In my April 2012 comment I said that the impact of Fukushima on public acceptance of nuclear has been very variable across different countries, ranging from very little impact in the United Kingdom and the United States to quite significant in (not surprisingly) Japan and also in Germany. The wider impact on nuclear prospects as a whole, for both the worldwide operational fleet of 430 reactors and for possible new reactors, is also quite difficult to analyse. In some cases, it has followed shifts in public opinion; but in others, the naturally-increased fears surrounding nuclear following a major accident have not been reflected in any policy changes, or at least not as yet.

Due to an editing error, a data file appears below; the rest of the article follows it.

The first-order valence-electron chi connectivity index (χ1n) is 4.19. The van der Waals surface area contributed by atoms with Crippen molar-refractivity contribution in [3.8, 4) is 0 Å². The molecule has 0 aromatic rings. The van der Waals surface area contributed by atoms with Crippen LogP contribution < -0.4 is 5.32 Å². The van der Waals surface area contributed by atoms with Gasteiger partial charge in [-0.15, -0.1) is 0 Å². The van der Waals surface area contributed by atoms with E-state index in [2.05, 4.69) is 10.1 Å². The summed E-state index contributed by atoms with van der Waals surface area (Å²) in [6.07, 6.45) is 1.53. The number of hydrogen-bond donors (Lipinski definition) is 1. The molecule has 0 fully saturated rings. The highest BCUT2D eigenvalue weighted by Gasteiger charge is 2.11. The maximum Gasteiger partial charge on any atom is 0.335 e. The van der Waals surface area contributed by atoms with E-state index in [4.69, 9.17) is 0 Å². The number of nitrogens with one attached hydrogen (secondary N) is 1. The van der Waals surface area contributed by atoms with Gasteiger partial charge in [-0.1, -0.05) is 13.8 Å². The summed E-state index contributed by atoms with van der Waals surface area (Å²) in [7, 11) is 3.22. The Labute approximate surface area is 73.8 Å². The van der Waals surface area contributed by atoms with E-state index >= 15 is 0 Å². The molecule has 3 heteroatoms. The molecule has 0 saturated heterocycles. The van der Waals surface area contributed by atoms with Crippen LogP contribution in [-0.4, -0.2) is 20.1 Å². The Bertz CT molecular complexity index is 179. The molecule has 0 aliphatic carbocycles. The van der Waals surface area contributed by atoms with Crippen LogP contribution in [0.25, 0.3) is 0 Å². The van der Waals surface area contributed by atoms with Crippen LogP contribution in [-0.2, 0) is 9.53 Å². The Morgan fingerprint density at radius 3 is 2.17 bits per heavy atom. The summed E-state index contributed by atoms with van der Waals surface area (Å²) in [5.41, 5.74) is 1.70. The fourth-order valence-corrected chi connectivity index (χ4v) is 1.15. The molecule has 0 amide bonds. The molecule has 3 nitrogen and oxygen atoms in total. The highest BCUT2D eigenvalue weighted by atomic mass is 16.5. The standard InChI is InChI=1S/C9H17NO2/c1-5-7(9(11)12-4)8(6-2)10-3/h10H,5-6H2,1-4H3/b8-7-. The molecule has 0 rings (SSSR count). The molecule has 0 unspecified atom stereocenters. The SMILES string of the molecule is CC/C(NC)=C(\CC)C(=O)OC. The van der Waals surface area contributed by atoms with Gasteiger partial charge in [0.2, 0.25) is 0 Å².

Clearly the situation in Japan remains of great concern to those putting high expectations on nuclear. Possibly the biggest negative aspect of the accident is that its direct impact on people nearby will remain for a long time. Nobody may die because of the radiation releases, but the psychological and economic impact of the evacuation of people will remain an important factor even when they can all eventually return home. Also, the credibility of the Japanese industry has taken a severe knock and there will now be a prolonged struggle to get all the reactors currently out of service put back into operation. Public opinion will be an important factor in this and the industry must slowly rebuild the trust that has been lost.